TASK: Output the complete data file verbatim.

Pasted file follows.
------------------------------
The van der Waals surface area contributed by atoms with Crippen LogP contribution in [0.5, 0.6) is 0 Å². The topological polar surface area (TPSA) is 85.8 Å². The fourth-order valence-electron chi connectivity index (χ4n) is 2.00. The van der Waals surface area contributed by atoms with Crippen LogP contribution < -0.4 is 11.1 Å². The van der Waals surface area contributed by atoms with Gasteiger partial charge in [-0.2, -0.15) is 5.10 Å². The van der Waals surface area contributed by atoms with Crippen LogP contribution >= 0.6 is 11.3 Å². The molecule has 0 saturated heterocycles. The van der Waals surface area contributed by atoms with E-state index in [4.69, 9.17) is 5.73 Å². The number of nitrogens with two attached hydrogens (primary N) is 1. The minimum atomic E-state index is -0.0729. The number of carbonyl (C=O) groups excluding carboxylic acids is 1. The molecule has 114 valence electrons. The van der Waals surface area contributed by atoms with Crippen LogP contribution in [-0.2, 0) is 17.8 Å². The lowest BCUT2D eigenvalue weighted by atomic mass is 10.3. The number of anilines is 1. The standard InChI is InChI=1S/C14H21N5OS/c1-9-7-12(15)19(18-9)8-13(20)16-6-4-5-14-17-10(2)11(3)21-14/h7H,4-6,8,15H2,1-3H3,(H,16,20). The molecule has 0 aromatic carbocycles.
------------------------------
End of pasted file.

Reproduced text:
The van der Waals surface area contributed by atoms with Crippen LogP contribution in [0.5, 0.6) is 0 Å². The topological polar surface area (TPSA) is 85.8 Å². The fourth-order valence-electron chi connectivity index (χ4n) is 2.00. The van der Waals surface area contributed by atoms with Crippen LogP contribution < -0.4 is 11.1 Å². The van der Waals surface area contributed by atoms with Gasteiger partial charge in [-0.2, -0.15) is 5.10 Å². The van der Waals surface area contributed by atoms with Crippen LogP contribution >= 0.6 is 11.3 Å². The molecule has 0 saturated heterocycles. The van der Waals surface area contributed by atoms with E-state index in [4.69, 9.17) is 5.73 Å². The number of nitrogens with two attached hydrogens (primary N) is 1. The minimum atomic E-state index is -0.0729. The number of carbonyl (C=O) groups excluding carboxylic acids is 1. The molecule has 114 valence electrons. The van der Waals surface area contributed by atoms with Crippen LogP contribution in [-0.2, 0) is 17.8 Å². The lowest BCUT2D eigenvalue weighted by atomic mass is 10.3. The number of anilines is 1. The standard InChI is InChI=1S/C14H21N5OS/c1-9-7-12(15)19(18-9)8-13(20)16-6-4-5-14-17-10(2)11(3)21-14/h7H,4-6,8,15H2,1-3H3,(H,16,20). The molecule has 0 aromatic carbocycles.